A Newcomer’s Guide to the Tableau Community


A Newcomer’s Guide to the Tableau Community

by Eugenia Kis

Whether you are new to Tableau or have been using the tool for quite some time, Tableau provides a wide variety of options to improve your skills, get in touch with other community members, contribute to the data community and get inspired. In this blog post, I want to give an overview of different initiatives and how you can get involved.

First things first: visit the Tableau Community page where you can find many resources. If you are just getting started, watch the intro video.

Tableau Support Tailored to Your Goals

The next step depends on what you are looking for. For example, if you are looking for how to solve something using Tableau, you can either watch how-to videos or search for the answers on the Community forums. You can choose from free videos, which can help you get started with the platform, eLearning paths or instructor-led trainings. You can also explore information about different learning opportunities and certifications provided by Tableau. There are plenty of options to choose from, so you can be sure to select the one that will suit you best.

Use the Get Inspired and Get Connected tabs to see what other users create with Tableau and connect with like-minded individuals. In these areas, you can join your local user group or learn how to start a new one. You can read more about Tableau User Groups in this blog post, or discover how to start your own user group in this podcast episode. If you’re in search of dashboard inspiration, definitely check out the Tableau Public Viz Gallery. Here, you can browse data visualizations created by other community members around the world. Plus, you can find great resources on data visualization best practices.

In the Ideas section of the website, you can vote for the new features you’d like to see come to Tableau, as well as propose your own. Some other initiatives curated by Tableau include:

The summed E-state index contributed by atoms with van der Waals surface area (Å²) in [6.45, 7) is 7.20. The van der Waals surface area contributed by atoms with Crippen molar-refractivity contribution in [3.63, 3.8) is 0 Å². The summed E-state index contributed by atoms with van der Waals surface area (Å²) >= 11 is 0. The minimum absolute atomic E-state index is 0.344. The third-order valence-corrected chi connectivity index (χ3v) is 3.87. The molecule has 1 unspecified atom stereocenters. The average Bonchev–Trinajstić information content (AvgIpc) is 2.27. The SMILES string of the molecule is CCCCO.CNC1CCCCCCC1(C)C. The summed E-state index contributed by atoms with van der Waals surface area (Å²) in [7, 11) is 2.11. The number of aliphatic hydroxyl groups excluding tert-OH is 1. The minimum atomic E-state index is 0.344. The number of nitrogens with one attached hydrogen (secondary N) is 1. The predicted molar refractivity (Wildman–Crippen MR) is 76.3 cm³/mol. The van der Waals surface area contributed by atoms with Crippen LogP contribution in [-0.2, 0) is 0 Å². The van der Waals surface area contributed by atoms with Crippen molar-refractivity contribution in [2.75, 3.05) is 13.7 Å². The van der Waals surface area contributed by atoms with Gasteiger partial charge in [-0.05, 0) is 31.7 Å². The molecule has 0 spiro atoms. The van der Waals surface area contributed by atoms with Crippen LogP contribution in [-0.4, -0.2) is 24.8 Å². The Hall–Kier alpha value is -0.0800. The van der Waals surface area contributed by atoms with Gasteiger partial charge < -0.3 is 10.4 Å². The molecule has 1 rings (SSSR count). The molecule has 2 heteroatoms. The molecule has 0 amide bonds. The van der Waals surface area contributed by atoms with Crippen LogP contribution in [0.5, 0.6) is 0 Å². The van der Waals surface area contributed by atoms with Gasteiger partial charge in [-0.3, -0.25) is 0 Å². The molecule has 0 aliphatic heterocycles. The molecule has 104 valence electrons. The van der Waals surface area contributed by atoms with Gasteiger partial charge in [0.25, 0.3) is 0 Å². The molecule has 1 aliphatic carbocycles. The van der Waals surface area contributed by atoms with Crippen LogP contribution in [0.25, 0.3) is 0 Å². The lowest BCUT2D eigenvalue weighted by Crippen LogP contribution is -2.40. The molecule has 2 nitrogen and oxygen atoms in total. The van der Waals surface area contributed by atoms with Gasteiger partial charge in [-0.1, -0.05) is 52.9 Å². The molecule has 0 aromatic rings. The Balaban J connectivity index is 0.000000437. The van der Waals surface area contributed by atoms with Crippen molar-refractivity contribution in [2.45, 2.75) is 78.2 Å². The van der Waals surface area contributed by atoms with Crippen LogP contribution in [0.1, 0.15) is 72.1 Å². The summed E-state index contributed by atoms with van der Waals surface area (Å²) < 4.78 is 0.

• In mid-October 2020, Tableau launched the Data Literacy free training program with the aim to help many organizations and individuals increase their data-literacy levels. This program lays a great foundation for basic topics including understanding data types, basic statistics concepts and interpreting visualizations. It’s also a great additional resource to the Tableau Blueprint, which provides guidelines on how to build successful data-driven organizations.
  • Earlier this year, Tableau launched the Data for Kids initiative, which has some creative ideas on how to introduce your children (5-13 years old) to basic data concepts in an interactive and engaging way. You can learn more about it in this blog post.
  • If you want to find a mentor or support others on their data journey, the Tableau Ambassador or Zen Master programs are what you are looking for. Every year, the Tableau Community nominates individuals who share their knowledge, support others and contribute to product development.
  • The Tableau Foundation drives several projects with a focus on climate actions, poverty, equity and global health.

Resources from the Broader Data Fam

Of course, there are loads of initiatives out there that have been created by the larger data visualization community. Below are just a few examples:

  • Viz for Social Good is a project that pairs nonprofit organizations with volunteer analysts. Nonprofits provide details (datasets, needs and goals), and volunteers help build powerful visualizations that can make a real impact.
  • To improve your data visualization skills, you can participate in projects like Makeover Monday, curated by Eva Murray and Andy Kriebel, IronQuest—a program curated by Sarah Bartlett—or the Storytelling with Data monthly challenges led by Cole Nussbaumer Knaflic and her team.
  • Tiny Viz Talks provide a platform where people can safely practice their presentation skills when delivering data visualization talks.

I would also recommend finding mentors or people who inspire you and following them on Twitter, LinkedIn, YouTube or their personal blogs. Another great inspiration and way to stay current is to listen to podcasts. Check out episodes from Storytelling with Data, The Tableau Wannabe or InterWorks’ Podcast your Data.

Get Started!

I hope this blog has helped point you in the right direction to plug into the data community. Feel free to reach out to us if there’s anything we can do to support you along the way. Have fun!

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More About the Author

Eugenia Kis

Analytics Consultant
A Newcomer’s Guide to the Tableau Community Whether you are new to Tableau or have been using the tool for quite some time, Tableau provides a wide variety of options to improve ...
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